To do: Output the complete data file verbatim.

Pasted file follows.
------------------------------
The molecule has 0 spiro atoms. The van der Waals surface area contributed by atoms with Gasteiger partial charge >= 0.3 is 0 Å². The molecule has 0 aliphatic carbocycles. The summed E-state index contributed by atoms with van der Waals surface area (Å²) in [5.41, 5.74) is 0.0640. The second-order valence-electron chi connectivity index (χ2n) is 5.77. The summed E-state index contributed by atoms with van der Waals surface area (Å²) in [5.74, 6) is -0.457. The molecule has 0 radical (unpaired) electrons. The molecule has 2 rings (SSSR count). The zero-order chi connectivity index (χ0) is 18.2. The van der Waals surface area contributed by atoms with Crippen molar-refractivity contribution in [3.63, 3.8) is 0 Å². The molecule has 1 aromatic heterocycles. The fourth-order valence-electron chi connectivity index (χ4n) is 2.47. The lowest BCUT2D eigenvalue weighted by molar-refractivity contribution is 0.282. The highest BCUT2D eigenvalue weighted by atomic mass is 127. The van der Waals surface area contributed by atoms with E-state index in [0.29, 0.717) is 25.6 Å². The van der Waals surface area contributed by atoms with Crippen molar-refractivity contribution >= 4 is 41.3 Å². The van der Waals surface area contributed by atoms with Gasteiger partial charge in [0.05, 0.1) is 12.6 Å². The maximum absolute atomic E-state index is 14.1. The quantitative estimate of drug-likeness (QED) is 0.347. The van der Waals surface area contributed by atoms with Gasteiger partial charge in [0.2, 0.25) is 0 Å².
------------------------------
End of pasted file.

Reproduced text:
The molecule has 0 spiro atoms. The van der Waals surface area contributed by atoms with Gasteiger partial charge >= 0.3 is 0 Å². The molecule has 0 aliphatic carbocycles. The summed E-state index contributed by atoms with van der Waals surface area (Å²) in [5.41, 5.74) is 0.0640. The second-order valence-electron chi connectivity index (χ2n) is 5.77. The summed E-state index contributed by atoms with van der Waals surface area (Å²) in [5.74, 6) is -0.457. The molecule has 0 radical (unpaired) electrons. The molecule has 2 rings (SSSR count). The zero-order chi connectivity index (χ0) is 18.2. The van der Waals surface area contributed by atoms with Crippen molar-refractivity contribution in [3.63, 3.8) is 0 Å². The molecule has 1 aromatic heterocycles. The fourth-order valence-electron chi connectivity index (χ4n) is 2.47. The lowest BCUT2D eigenvalue weighted by molar-refractivity contribution is 0.282. The highest BCUT2D eigenvalue weighted by atomic mass is 127. The van der Waals surface area contributed by atoms with E-state index in [0.29, 0.717) is 25.6 Å². The van der Waals surface area contributed by atoms with Crippen molar-refractivity contribution >= 4 is 41.3 Å². The van der Waals surface area contributed by atoms with Gasteiger partial charge in [0.05, 0.1) is 12.6 Å². The maximum absolute atomic E-state index is 14.1. The quantitative estimate of drug-likeness (QED) is 0.347. The van der Waals surface area contributed by atoms with Gasteiger partial charge in [0.2, 0.25) is 0 Å².